Jason Kessler is attempting the appropriation of yet another era in history, a “New Byzantium,” he calls it. However, his call could not be more misplaced.

A call for a New Byzantium is thinly veiled as a “New Rome.” Adolf Hitler and Benito Mussolini enacted the same historical tactics. Mr. Kessler may have read that the Byzantine Empire was Greek or that it was “European”; neither assumption is correct. The heartland of the Byzantine Empire was always in the East: first, in Africa, Egypt, and Syria, and later in Anatolia. In a symbol of remarkable historical imagery, the capital city of Constantinople embraces both Asia and Europe, a microcosm of the empire itself. Byzantium was neither European nor Asian. Its people were not reducible to “Greek” or “white.” Simply put, protection of a white race is nowhere to be seen.

The slow disintegration of Byzantium is due as much to Crusader conquest, by those you may call “white,” as to Ottoman-Turk invasions.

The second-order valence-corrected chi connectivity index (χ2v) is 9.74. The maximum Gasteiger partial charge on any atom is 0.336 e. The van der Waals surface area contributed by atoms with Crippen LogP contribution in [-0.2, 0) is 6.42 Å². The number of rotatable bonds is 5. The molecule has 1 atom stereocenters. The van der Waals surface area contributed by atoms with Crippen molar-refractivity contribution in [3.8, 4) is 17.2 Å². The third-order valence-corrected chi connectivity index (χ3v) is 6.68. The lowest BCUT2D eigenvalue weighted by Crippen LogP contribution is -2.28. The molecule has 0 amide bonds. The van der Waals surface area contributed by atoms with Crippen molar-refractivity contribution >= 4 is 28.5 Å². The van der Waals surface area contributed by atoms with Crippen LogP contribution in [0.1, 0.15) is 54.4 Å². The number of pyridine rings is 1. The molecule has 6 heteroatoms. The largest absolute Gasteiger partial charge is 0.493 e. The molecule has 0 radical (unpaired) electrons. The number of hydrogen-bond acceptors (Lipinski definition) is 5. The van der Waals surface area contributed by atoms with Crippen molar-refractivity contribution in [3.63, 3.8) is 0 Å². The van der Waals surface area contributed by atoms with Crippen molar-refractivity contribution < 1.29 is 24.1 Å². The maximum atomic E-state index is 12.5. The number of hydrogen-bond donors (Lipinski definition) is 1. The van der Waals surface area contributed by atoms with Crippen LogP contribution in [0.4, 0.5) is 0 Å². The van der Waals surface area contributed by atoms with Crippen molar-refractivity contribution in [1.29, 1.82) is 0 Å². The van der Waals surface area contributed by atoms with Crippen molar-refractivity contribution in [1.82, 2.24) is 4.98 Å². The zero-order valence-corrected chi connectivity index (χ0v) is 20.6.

I am afraid historical facts will be lost on Kessler and those who blindly follow a similar ideology. I am afraid his views may influence others to endorse (and share) these misplaced views.

Critical thinking is the key.

In the words of Michel Foucault, modernity is a “disciplinary society.” Therefore, perhaps, we do not always use the natural critical thinking skills of the human mind. Yet, what does a critical approach tell us? Behind the rhetoric, is the white supremacists’ very goal to cement the white race atop a pillar of political-social oppression? The answer, critically, is “yes.”

Historical appropriation by white nationalists has only strengthened the scholarly and local communities’ resolve to root out the dangerous and crypto-historical views that Mr. Kessler and similar adherents espouse.

What all should call for is a better America. An America without the fear, the racism, or the oppression, something the White House has failed miserably to do.

What Kessler and others really seek to do is carve out an “ancient world” in a New America. What is ironic is that the Byzantines would no doubt be confused about what exactly white nationalists are fighting to retain.

It is up to us, the decent American public, to assure the writers of future history books that this New America will not look like the year 1200.



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